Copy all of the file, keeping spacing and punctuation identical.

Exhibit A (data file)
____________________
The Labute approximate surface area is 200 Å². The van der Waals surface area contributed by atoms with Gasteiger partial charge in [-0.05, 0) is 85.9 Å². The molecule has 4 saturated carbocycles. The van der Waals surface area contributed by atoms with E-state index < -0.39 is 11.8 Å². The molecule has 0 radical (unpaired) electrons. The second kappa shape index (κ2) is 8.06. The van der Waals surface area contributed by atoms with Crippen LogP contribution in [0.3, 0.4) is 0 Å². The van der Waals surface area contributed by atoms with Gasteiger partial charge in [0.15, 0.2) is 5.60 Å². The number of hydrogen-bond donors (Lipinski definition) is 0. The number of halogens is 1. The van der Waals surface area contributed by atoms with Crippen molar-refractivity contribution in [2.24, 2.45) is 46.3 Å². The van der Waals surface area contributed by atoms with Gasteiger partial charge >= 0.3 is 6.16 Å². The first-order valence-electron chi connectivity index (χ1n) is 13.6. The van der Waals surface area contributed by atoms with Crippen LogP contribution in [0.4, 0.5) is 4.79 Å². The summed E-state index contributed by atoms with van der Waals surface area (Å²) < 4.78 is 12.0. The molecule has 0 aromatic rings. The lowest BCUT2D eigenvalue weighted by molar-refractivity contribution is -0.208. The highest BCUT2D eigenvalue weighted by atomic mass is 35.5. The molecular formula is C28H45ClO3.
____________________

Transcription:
The Labute approximate surface area is 200 Å². The van der Waals surface area contributed by atoms with Gasteiger partial charge in [-0.05, 0) is 85.9 Å². The molecule has 4 saturated carbocycles. The van der Waals surface area contributed by atoms with E-state index < -0.39 is 11.8 Å². The molecule has 0 radical (unpaired) electrons. The second kappa shape index (κ2) is 8.06. The van der Waals surface area contributed by atoms with Crippen LogP contribution in [0.3, 0.4) is 0 Å². The van der Waals surface area contributed by atoms with Gasteiger partial charge in [0.15, 0.2) is 5.60 Å². The number of hydrogen-bond donors (Lipinski definition) is 0. The number of halogens is 1. The van der Waals surface area contributed by atoms with Crippen molar-refractivity contribution in [2.24, 2.45) is 46.3 Å². The van der Waals surface area contributed by atoms with Gasteiger partial charge >= 0.3 is 6.16 Å². The first-order valence-electron chi connectivity index (χ1n) is 13.6. The van der Waals surface area contributed by atoms with Crippen LogP contribution in [0.4, 0.5) is 4.79 Å². The summed E-state index contributed by atoms with van der Waals surface area (Å²) < 4.78 is 12.0. The molecule has 0 aromatic rings. The lowest BCUT2D eigenvalue weighted by molar-refractivity contribution is -0.208. The highest BCUT2D eigenvalue weighted by atomic mass is 35.5. The molecular formula is C28H45ClO3.